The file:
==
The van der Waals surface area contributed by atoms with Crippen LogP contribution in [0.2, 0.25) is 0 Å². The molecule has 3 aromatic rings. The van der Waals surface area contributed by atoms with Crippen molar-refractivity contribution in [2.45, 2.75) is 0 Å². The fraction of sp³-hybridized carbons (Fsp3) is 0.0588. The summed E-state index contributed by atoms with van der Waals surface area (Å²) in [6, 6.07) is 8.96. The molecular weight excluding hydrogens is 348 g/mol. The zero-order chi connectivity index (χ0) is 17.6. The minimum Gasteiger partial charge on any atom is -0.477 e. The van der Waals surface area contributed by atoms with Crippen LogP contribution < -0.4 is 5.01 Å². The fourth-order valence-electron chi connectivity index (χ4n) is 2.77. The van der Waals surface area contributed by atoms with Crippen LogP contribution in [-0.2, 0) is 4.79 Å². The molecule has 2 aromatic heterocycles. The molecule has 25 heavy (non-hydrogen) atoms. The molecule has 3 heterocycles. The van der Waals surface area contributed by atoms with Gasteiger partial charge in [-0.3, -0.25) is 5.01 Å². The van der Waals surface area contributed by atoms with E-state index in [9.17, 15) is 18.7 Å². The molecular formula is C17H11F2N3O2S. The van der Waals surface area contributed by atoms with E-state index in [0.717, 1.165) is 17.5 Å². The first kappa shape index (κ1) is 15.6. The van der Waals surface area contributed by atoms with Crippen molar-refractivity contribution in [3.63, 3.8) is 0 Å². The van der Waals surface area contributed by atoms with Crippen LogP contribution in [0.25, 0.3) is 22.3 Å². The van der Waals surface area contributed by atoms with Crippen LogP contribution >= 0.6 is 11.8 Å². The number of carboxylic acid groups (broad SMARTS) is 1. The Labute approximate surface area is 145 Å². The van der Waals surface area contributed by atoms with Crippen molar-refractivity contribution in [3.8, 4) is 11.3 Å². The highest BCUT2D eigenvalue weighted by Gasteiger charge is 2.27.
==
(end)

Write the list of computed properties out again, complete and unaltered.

The van der Waals surface area contributed by atoms with Crippen LogP contribution in [0.2, 0.25) is 0 Å². The molecule has 3 aromatic rings. The van der Waals surface area contributed by atoms with Crippen molar-refractivity contribution in [2.45, 2.75) is 0 Å². The fraction of sp³-hybridized carbons (Fsp3) is 0.0588. The summed E-state index contributed by atoms with van der Waals surface area (Å²) in [6, 6.07) is 8.96. The molecular weight excluding hydrogens is 348 g/mol. The zero-order chi connectivity index (χ0) is 17.6. The minimum Gasteiger partial charge on any atom is -0.477 e. The van der Waals surface area contributed by atoms with Crippen LogP contribution < -0.4 is 5.01 Å². The fourth-order valence-electron chi connectivity index (χ4n) is 2.77. The van der Waals surface area contributed by atoms with Crippen LogP contribution in [-0.2, 0) is 4.79 Å². The molecule has 2 aromatic heterocycles. The molecule has 25 heavy (non-hydrogen) atoms. The molecule has 3 heterocycles. The van der Waals surface area contributed by atoms with Gasteiger partial charge in [-0.3, -0.25) is 5.01 Å². The van der Waals surface area contributed by atoms with E-state index in [9.17, 15) is 18.7 Å². The molecular formula is C17H11F2N3O2S. The van der Waals surface area contributed by atoms with E-state index in [0.717, 1.165) is 17.5 Å². The first kappa shape index (κ1) is 15.6. The van der Waals surface area contributed by atoms with Crippen molar-refractivity contribution in [3.63, 3.8) is 0 Å². The van der Waals surface area contributed by atoms with Crippen LogP contribution in [0.25, 0.3) is 22.3 Å². The van der Waals surface area contributed by atoms with Crippen LogP contribution >= 0.6 is 11.8 Å². The number of carboxylic acid groups (broad SMARTS) is 1. The Labute approximate surface area is 145 Å². The van der Waals surface area contributed by atoms with Crippen molar-refractivity contribution in [3.8, 4) is 11.3 Å². The highest BCUT2D eigenvalue weighted by Gasteiger charge is 2.27.